RDP 2003-08: A Tale of Two Surveys: Household Debt and Financial Constraints in Australia 1. Introduction

Over the past decade, household debt (as a share of household income) has reached historically high levels. Between December 1990 and September 2002 the ratio of household debt to disposable income more than doubled from 50.5 per cent to 122 per cent (Figure 1).

Figure 1: Household Debt(a)
Per cent of household disposable income
Figure 1: Household Debt<sup>(a)</sup>

Note: (a) Excludes unincorporated businesses

Sources: ABS; RBA

This rise has been commented upon widely, including by The Economist, which remarked:

The profligacy of American and British households is legendary, but Australians have been even more reckless, pushing their borrowing to around 125 per cent of disposable income…there are now concerns that unsustainable rates of borrowing will sooner or later end in tears. (‘Living in never-never land’, The Economist, 9 January 2003).

Despite the intuitive appeal of a link between a rise in aggregate household debt to income ratios and financial fragility, there are a number of important considerations. For example, it matters who is holding the additional debt. If the run-up in debt is caused by lending to people with above-average capacity to service the additional debt at conservative loan-to-house valuation ratios there would be relatively little cause for concern.

This paper seeks to shed light on this issue by referring to household level surveys that provide detailed information on household debt and financial constraints. As alluded to above, it may be that the rise in the aggregate debt to income ratio has been accompanied by an increase in the proportion of financially constrained households. Alternatively, it may be that rising debt levels reflect a rise in people's capacity to borrow and, as such, are a reflection of good economic outcomes rather than a signal of greater fragility.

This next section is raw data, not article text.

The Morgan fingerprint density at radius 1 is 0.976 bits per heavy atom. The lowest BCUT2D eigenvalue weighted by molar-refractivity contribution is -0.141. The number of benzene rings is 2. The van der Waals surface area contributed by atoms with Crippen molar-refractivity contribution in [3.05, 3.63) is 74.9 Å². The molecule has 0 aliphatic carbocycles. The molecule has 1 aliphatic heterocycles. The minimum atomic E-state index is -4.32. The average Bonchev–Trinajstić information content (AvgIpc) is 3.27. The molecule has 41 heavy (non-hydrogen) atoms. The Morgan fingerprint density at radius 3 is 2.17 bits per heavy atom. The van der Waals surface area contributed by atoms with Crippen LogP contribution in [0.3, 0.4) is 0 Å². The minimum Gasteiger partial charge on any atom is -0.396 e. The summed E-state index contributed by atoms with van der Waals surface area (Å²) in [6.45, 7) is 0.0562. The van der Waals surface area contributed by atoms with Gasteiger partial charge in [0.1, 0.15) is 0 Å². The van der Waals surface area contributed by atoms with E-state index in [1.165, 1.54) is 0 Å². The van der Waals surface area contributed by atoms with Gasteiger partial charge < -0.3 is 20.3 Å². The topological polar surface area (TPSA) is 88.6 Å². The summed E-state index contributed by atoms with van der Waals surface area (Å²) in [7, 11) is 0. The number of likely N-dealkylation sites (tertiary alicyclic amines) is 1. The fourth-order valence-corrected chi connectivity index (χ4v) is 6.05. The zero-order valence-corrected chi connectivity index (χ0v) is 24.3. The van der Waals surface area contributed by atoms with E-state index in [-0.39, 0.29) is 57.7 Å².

The remainder of this paper is organised as follows. In Section 2 we begin with a brief discussion of previous research in the area. Section 3 and 4 discuss the data we will use in this project and provide an initial picture of constrained and unconstrained households in Australia. To better understand the relationships involved we then estimate a model in Section 5 to examine the demographic and economic characteristics of households that help explain cash flow constraints in Australia. We then use this model to look at how changes in these characteristics over time may have influenced the prevalence of cash flow constraints for Australian households. In Section 6 we turn our attention to the related question of what factors might help explain the rise in the aggregate debt to income ratio. This allows us to answer our motivating question: has the increase in the aggregate debt to income ratio also been associated with an increase in the financial ‘fragility’ of households? Section 7 concludes.